Act of God
According to the book of Exodus, the Israelites began their trek out of Egypt once the plagues had persuaded the pharaoh to set them free. However, before long the pharaoh had a change of heart and ordered his army to pursue them. With their backs to the Red Sea all seemed lost until God again interceded and caused the waters to part. The Israelites were so able to walk across the seabed, but when the Egyptian army tried to follow the waters returned and they were washed away.
Moses parts the sea. Illustration by the English artist John Martin made in 1833.
It is possible that this was another Exodus event also caused by the Thera eruption. The Thera volcano was on the island of Santorini and geological surveys have shown that the massive eruption caused a large part of the island to collapse into the sea, creating a series of gigantic tsunami or tidal waves that might explain the Old Testament account.
Route of the Exodus from Goshen, avoiding the patrolled Egyptian border with the wilderness.
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The Parting of the Red Sea
Firstly, it seems that the event did not happen at the Red Sea to the east of Egypt but at another stretch of water in the northeast Nile Delta. It is now recognized that the name Red Sea is actually a mistranslation. The original Hebrew Bible describes the place where the Israelites crossed out of Egypt as Yam Suph – “The Reed Sea”. This was the old name for Lake Manzala on the Mediterranean coast at the extreme northeast of Egypt. Its modern name is somewhat misleading as it is actually open to the sea. However, this was not always the case. In ancient times, when sea levels were lower, it was divided from the Mediterranean by a narrow ridge of dry land some 30 miles long, broken by a short stretch of water at high tide. At low tide this became a causeway that could be crossed on foot.
This is a route that makes sense. The Bible tells us that the Israelites were enslaved in an area called Goshen in the north-east of Egypt, and the best way to escape Egypt from here, avoiding the patrolled border, would have been to head north and then cross the Manzala causeway at low tide. If a tsunami had hit the coast when the Egyptians were following the result would have been very much as the Bible describes.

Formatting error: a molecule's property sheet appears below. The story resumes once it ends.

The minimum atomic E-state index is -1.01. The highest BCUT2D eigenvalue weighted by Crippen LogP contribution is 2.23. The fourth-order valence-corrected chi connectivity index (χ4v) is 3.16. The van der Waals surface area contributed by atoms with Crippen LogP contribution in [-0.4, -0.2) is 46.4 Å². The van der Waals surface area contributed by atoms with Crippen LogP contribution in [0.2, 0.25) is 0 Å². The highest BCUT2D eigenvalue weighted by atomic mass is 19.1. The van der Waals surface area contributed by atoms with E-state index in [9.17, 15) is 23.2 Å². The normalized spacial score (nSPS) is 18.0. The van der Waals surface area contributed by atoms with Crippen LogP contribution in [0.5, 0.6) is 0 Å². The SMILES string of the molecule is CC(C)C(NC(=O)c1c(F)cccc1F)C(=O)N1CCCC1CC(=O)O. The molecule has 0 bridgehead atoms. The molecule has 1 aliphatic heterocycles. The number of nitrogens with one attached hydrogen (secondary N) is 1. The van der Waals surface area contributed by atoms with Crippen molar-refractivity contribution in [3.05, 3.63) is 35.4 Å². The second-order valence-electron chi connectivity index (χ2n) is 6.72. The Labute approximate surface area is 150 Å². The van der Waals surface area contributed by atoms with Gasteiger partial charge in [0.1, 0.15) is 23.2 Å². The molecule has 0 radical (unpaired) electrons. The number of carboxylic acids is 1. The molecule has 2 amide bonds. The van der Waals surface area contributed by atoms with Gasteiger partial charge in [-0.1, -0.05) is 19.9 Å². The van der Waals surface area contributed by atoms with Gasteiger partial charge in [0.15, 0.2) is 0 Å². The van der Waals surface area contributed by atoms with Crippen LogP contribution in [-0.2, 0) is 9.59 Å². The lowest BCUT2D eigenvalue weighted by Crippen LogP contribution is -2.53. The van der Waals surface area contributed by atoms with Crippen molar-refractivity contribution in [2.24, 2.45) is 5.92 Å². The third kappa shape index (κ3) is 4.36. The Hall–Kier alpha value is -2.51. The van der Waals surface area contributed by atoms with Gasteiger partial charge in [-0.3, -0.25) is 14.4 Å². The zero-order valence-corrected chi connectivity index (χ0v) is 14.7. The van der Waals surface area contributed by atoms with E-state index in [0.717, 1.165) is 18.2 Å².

Preceding the arrival of a tsunami the coastal sea level often drops. (It is basically the same phenomenon that causes the sea to withdraw before the breaking of a normal wave, only over a longer duration). Such a phenomenon may have worked to the Israelites’ advantage. If a section of the Manzala causeway usually under water had been exposed by the pre-tsunami conditions, then the Israelites could have crossed in the way the Bible relates: "and the waters were divided" (Exodus 14:21). This is an excellent description of what could have happened at the Manzala causeway, with the waters of the Mediterranean having divided from the waters of the Lake Manzala. The Israelites could have made it safely across and, if the timing was right, the pursuing soldiers might have been attempting to follow when the tsunami hit.
And the waters returned and covered the chariots, and the horsemen and all the host of Pharaoh that came into the sea after them; there remained not so much as one of them. (Exodus 14:29.)
The dreadful tragedy in South Asia on 26 December 2004, where an earthquake off the west coast of northern Sumatra caused waves as high as twenty feet to crash into coastal areas of Sri Lanka and India, over six hundred miles away, shows both how devastating and far reaching the destructive power of tsunami can be. Geologists have estimated the magnitude of the similar tsunami caused by the Thera eruption: huge waves, well over twenty feet high, would easily have reached the Egyptian coast which was only a little over four hundred miles away.
Pharaoh’s Army engulfed by The Red Sea, painted in 1900 by the American artist Frederick Arthur Bridgman. Could this have been an historical event caused by a massive tsunami?
"Of the many books out recently shedding new light on ancient history, this attempt to prove that the Bible is nearer historical truth than skeptics maintain is one of the best"
"A wealth of detail about strange behavior in the Valley of the Kings"
"Graham Phillips’s real contribution to what might be called the world of alternative ancient history is his connection of the natural disasters and phenomena described in Exodus with the eruption of Thera... plausibly argued"
Times Literary Supplement
"Attractive and plausible theory"
UK and Commonwealth editions: HB Sidgwick & Jackson 1998, PB Pan 1998.
US Edition: The US edition of Act of God is published by Bear & Company (2003) under the title Atlantis and the Ten Plagues of Egypt.
Translations: Heyne (German), Sperling & Kupfer (Italian), Bertrand Editora Lda (Portuguese), Tirion (Dutch), Asahi Shimbun (Japanese), Trivium Konyvkiado (Hungarian), Rebis (Polish).
Click on image to order the US edition.